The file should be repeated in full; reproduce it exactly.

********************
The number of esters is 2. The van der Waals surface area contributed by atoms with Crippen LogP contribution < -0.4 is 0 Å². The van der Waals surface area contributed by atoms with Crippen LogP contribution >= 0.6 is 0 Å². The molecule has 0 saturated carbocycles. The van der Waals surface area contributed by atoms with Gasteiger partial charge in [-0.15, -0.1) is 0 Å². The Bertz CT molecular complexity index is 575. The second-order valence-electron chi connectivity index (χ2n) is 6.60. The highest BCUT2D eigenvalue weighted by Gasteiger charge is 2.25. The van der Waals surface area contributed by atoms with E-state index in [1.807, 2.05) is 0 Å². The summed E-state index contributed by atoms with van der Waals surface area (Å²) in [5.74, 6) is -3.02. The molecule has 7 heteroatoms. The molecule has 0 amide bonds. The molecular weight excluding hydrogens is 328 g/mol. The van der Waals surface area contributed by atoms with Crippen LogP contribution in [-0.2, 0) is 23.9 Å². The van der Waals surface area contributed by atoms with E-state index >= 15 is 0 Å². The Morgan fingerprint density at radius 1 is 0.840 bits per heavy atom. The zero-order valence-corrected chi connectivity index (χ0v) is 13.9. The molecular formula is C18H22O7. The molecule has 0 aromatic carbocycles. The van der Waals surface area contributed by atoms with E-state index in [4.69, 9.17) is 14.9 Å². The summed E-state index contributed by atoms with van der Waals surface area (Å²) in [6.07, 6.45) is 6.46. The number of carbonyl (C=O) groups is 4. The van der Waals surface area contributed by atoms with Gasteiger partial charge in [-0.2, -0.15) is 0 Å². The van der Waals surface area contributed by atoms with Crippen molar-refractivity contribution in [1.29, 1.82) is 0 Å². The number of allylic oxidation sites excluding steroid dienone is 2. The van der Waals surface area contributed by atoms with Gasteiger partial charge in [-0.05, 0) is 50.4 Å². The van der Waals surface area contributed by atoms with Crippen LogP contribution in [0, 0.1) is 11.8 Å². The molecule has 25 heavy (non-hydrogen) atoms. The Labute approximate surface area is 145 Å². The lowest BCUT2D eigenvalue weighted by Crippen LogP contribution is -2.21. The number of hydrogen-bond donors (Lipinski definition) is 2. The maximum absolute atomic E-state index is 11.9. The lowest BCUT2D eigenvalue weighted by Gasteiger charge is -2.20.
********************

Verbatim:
The number of esters is 2. The van der Waals surface area contributed by atoms with Crippen LogP contribution < -0.4 is 0 Å². The van der Waals surface area contributed by atoms with Crippen LogP contribution >= 0.6 is 0 Å². The molecule has 0 saturated carbocycles. The van der Waals surface area contributed by atoms with Gasteiger partial charge in [-0.15, -0.1) is 0 Å². The Bertz CT molecular complexity index is 575. The second-order valence-electron chi connectivity index (χ2n) is 6.60. The highest BCUT2D eigenvalue weighted by Gasteiger charge is 2.25. The van der Waals surface area contributed by atoms with E-state index in [1.807, 2.05) is 0 Å². The summed E-state index contributed by atoms with van der Waals surface area (Å²) in [5.74, 6) is -3.02. The molecule has 7 heteroatoms. The molecule has 0 amide bonds. The molecular weight excluding hydrogens is 328 g/mol. The van der Waals surface area contributed by atoms with Crippen LogP contribution in [-0.2, 0) is 23.9 Å². The van der Waals surface area contributed by atoms with E-state index >= 15 is 0 Å². The Morgan fingerprint density at radius 1 is 0.840 bits per heavy atom. The zero-order valence-corrected chi connectivity index (χ0v) is 13.9. The molecular formula is C18H22O7. The molecule has 0 aromatic carbocycles. The van der Waals surface area contributed by atoms with E-state index in [4.69, 9.17) is 14.9 Å². The summed E-state index contributed by atoms with van der Waals surface area (Å²) in [6.07, 6.45) is 6.46. The number of carbonyl (C=O) groups is 4. The van der Waals surface area contributed by atoms with Gasteiger partial charge in [-0.2, -0.15) is 0 Å². The van der Waals surface area contributed by atoms with Crippen molar-refractivity contribution in [1.29, 1.82) is 0 Å². The number of allylic oxidation sites excluding steroid dienone is 2. The van der Waals surface area contributed by atoms with Gasteiger partial charge in [-0.05, 0) is 50.4 Å². The van der Waals surface area contributed by atoms with Crippen LogP contribution in [0, 0.1) is 11.8 Å². The molecule has 25 heavy (non-hydrogen) atoms. The Labute approximate surface area is 145 Å². The lowest BCUT2D eigenvalue weighted by Crippen LogP contribution is -2.21. The number of hydrogen-bond donors (Lipinski definition) is 2. The maximum absolute atomic E-state index is 11.9. The lowest BCUT2D eigenvalue weighted by Gasteiger charge is -2.20.